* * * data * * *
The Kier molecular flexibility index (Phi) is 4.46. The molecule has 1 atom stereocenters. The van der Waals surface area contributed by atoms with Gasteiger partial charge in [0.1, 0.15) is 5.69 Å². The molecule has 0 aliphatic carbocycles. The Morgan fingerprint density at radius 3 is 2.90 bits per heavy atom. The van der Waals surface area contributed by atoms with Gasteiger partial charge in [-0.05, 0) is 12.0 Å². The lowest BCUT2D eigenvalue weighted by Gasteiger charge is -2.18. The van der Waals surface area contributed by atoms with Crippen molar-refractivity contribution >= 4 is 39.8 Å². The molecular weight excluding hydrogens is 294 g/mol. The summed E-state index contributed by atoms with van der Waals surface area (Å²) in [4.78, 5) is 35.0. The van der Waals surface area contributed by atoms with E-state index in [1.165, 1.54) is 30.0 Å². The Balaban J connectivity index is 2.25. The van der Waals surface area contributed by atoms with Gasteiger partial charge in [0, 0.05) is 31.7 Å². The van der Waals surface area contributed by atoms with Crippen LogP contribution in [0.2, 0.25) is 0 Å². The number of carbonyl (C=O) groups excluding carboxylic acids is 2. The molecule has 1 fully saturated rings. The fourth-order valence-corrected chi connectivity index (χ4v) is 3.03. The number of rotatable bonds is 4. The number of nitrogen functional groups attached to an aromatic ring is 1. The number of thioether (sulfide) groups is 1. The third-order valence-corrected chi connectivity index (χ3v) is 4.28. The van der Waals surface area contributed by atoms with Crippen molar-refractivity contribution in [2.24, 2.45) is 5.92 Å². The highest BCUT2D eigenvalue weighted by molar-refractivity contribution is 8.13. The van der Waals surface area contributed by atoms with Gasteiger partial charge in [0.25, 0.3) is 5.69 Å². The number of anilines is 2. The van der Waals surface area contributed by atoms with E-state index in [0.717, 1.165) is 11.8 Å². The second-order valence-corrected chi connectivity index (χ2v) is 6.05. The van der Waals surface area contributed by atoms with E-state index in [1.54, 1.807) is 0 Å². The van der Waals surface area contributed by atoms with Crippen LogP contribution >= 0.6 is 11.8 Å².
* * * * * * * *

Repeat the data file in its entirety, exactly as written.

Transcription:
The Kier molecular flexibility index (Phi) is 4.46. The molecule has 1 atom stereocenters. The van der Waals surface area contributed by atoms with Gasteiger partial charge in [0.1, 0.15) is 5.69 Å². The molecule has 0 aliphatic carbocycles. The Morgan fingerprint density at radius 3 is 2.90 bits per heavy atom. The van der Waals surface area contributed by atoms with Gasteiger partial charge in [-0.05, 0) is 12.0 Å². The lowest BCUT2D eigenvalue weighted by Gasteiger charge is -2.18. The van der Waals surface area contributed by atoms with Crippen molar-refractivity contribution >= 4 is 39.8 Å². The molecular weight excluding hydrogens is 294 g/mol. The summed E-state index contributed by atoms with van der Waals surface area (Å²) in [4.78, 5) is 35.0. The van der Waals surface area contributed by atoms with E-state index in [1.165, 1.54) is 30.0 Å². The Balaban J connectivity index is 2.25. The van der Waals surface area contributed by atoms with Gasteiger partial charge in [0, 0.05) is 31.7 Å². The van der Waals surface area contributed by atoms with Crippen LogP contribution in [0.2, 0.25) is 0 Å². The number of carbonyl (C=O) groups excluding carboxylic acids is 2. The molecule has 1 fully saturated rings. The fourth-order valence-corrected chi connectivity index (χ4v) is 3.03. The number of rotatable bonds is 4. The number of nitrogen functional groups attached to an aromatic ring is 1. The number of thioether (sulfide) groups is 1. The third-order valence-corrected chi connectivity index (χ3v) is 4.28. The van der Waals surface area contributed by atoms with Crippen molar-refractivity contribution in [2.24, 2.45) is 5.92 Å². The highest BCUT2D eigenvalue weighted by molar-refractivity contribution is 8.13. The van der Waals surface area contributed by atoms with Gasteiger partial charge in [0.25, 0.3) is 5.69 Å². The number of anilines is 2. The van der Waals surface area contributed by atoms with E-state index in [0.717, 1.165) is 11.8 Å². The second-order valence-corrected chi connectivity index (χ2v) is 6.05. The van der Waals surface area contributed by atoms with E-state index in [1.54, 1.807) is 0 Å². The van der Waals surface area contributed by atoms with Crippen LogP contribution >= 0.6 is 11.8 Å².